Life after Santa
By Timothy Chambers
When does childhood end? Many answers are possible, but the holiday season brings a tempting response to mind. Childhood ends when we are told that there is no Santa Claus, because learning “the truth about Santa” also teaches other lessons – lessons that are springboards toward maturity.
What lessons are these? For one, Santa Claus means that toys can be had without toil. To be sure, Santa’s elves work hard, but it’s usually assumed that they don’t view their labor as drudgery; otherwise, we’d expect them to unionize or strike against Santa Inc. for better benefits.
The “truth about Santa” thus carries with it a lesson about thrift: Goods and goals can’t be won without work.
A second lesson concerns fairness and charity. To a child, Santa Claus means that saints and sinners receive their just deserts. Good boys and girls are rewarded with gifts; willful children find coal in their stockings. And Santa never errs in his tallies of naughty and nice.
But once Santa is retired from children’s imaginations, the world becomes morally nuanced. Brats’ cups can (and sometimes do) runneth over, while children whose hearts brim with goodness find their lives empty of blessings. The dream Santa represents is replaced with a hard reality: Life is often unfair.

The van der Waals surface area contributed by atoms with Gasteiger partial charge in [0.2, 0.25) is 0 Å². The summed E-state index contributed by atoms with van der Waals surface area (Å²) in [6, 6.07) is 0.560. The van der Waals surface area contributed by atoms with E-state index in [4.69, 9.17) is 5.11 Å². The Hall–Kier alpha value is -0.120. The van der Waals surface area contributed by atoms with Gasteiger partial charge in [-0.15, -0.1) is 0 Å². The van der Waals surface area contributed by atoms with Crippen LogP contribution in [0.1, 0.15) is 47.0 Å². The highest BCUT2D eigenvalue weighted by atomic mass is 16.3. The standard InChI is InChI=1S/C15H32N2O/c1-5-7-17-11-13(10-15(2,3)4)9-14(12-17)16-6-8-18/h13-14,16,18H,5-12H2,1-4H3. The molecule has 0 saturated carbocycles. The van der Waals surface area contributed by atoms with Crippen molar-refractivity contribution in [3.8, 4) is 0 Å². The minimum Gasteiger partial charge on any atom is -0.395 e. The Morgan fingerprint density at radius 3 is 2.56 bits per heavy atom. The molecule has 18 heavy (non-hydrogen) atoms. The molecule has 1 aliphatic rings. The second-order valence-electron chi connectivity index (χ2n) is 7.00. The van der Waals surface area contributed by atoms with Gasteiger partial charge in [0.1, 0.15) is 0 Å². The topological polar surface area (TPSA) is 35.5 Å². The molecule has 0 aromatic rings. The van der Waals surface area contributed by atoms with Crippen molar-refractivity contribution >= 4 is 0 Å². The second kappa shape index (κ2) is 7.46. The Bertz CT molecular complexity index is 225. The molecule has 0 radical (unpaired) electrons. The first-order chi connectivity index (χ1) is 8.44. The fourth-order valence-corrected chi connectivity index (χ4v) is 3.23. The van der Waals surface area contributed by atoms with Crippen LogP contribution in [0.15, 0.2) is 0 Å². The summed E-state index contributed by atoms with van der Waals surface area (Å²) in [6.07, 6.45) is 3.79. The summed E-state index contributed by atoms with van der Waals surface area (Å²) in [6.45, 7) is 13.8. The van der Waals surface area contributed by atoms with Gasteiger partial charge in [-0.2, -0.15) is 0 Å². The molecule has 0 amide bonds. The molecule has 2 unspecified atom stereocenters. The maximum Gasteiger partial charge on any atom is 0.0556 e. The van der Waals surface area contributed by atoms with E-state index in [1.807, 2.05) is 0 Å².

In the face of this harsh truth, two reactions are possible. We can become cynical, accept the unfairness as “the way things are,” and merely seek our own selfish security.
But there’s another way. We can continue to cherish the ideal Santa represents: that all children deserve to know the joy of benefiting from another’s thoughtfulness. But since no Jolly Old Elf exists to enact this ideal, we must take up the job ourselves. It’s up to us to make the season special for those less lucky than ourselves, and help realize the virtues of benevolence, charity and goodwill.
A magical thing happens on the heels of such a commitment: We see how Santa can still be real, even if he doesn’t exist. Rarely has the substance behind this sentiment been better expressed than in the delightful story One Christmas by Truman Capote. “Of course there is a Santa Claus,” he wrote. “It’s just that no single somebody could do all he has to do. So the Lord has spread the task among us all. That’s why everybody is Santa Claus. I am. You are. Even your cousin Billy Bob.”
The same insight can be found in newspaper editor Francis Church’s famous reply to an 8-year-old skeptic: “Yes, Virginia, there is a Santa Claus,” Church declared. “He exists as certainly as love and generosity and devotion exist.” For after all, Santa is merely the fictional face we paint upon these very real virtues.
In just this way, we learn a better image of Santa Claus: He might not exist at the North Pole, but he can be realized within us all. This might be the most important lesson the “truth about Santa” can teach young people. For when does adulthood begin? On the very day we start striving to become the ideals and exemplars we admired as children.
Chambers teaches philosophy at the University of Hartford.